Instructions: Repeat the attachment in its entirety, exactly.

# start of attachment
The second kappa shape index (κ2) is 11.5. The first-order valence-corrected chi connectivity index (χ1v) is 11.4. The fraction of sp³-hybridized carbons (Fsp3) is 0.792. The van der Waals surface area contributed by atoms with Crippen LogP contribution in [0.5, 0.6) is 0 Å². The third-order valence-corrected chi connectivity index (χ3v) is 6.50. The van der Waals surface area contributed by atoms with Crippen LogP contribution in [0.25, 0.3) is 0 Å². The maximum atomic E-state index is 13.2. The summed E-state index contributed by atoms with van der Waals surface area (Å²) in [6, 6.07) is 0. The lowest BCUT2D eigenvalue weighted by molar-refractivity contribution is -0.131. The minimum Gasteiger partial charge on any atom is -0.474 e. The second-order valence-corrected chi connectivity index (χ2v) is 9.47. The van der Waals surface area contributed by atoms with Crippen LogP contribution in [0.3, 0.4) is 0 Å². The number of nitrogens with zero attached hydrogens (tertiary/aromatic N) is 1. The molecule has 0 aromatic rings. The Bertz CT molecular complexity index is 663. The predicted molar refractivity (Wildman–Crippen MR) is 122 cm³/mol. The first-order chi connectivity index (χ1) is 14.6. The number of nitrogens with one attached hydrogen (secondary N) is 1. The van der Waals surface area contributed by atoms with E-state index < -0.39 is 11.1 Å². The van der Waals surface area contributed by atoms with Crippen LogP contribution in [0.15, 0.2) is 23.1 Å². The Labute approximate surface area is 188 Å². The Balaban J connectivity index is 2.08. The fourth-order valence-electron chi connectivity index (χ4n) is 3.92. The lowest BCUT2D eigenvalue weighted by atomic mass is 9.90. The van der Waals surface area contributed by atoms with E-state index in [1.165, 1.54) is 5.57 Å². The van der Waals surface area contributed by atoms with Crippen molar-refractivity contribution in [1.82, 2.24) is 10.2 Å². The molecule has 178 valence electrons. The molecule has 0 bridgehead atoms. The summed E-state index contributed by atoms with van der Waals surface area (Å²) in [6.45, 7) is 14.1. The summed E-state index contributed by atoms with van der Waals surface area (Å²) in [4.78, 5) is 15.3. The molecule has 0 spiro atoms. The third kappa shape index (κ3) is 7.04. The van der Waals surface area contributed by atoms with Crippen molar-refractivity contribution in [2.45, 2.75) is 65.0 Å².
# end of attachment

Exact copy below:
The second kappa shape index (κ2) is 11.5. The first-order valence-corrected chi connectivity index (χ1v) is 11.4. The fraction of sp³-hybridized carbons (Fsp3) is 0.792. The van der Waals surface area contributed by atoms with Crippen LogP contribution in [0.5, 0.6) is 0 Å². The third-order valence-corrected chi connectivity index (χ3v) is 6.50. The van der Waals surface area contributed by atoms with Crippen LogP contribution in [0.25, 0.3) is 0 Å². The maximum atomic E-state index is 13.2. The summed E-state index contributed by atoms with van der Waals surface area (Å²) in [6, 6.07) is 0. The lowest BCUT2D eigenvalue weighted by molar-refractivity contribution is -0.131. The minimum Gasteiger partial charge on any atom is -0.474 e. The second-order valence-corrected chi connectivity index (χ2v) is 9.47. The van der Waals surface area contributed by atoms with Crippen LogP contribution in [0.3, 0.4) is 0 Å². The number of nitrogens with zero attached hydrogens (tertiary/aromatic N) is 1. The molecule has 0 aromatic rings. The Bertz CT molecular complexity index is 663. The predicted molar refractivity (Wildman–Crippen MR) is 122 cm³/mol. The first-order chi connectivity index (χ1) is 14.6. The number of nitrogens with one attached hydrogen (secondary N) is 1. The van der Waals surface area contributed by atoms with E-state index < -0.39 is 11.1 Å². The van der Waals surface area contributed by atoms with Crippen LogP contribution in [0.15, 0.2) is 23.1 Å². The Labute approximate surface area is 188 Å². The Balaban J connectivity index is 2.08. The fourth-order valence-electron chi connectivity index (χ4n) is 3.92. The lowest BCUT2D eigenvalue weighted by atomic mass is 9.90. The van der Waals surface area contributed by atoms with E-state index in [1.165, 1.54) is 5.57 Å². The van der Waals surface area contributed by atoms with Crippen molar-refractivity contribution in [1.82, 2.24) is 10.2 Å². The molecule has 178 valence electrons. The molecule has 0 bridgehead atoms. The summed E-state index contributed by atoms with van der Waals surface area (Å²) in [6.45, 7) is 14.1. The summed E-state index contributed by atoms with van der Waals surface area (Å²) in [4.78, 5) is 15.3. The molecule has 0 spiro atoms. The third kappa shape index (κ3) is 7.04. The van der Waals surface area contributed by atoms with Crippen molar-refractivity contribution in [2.45, 2.75) is 65.0 Å².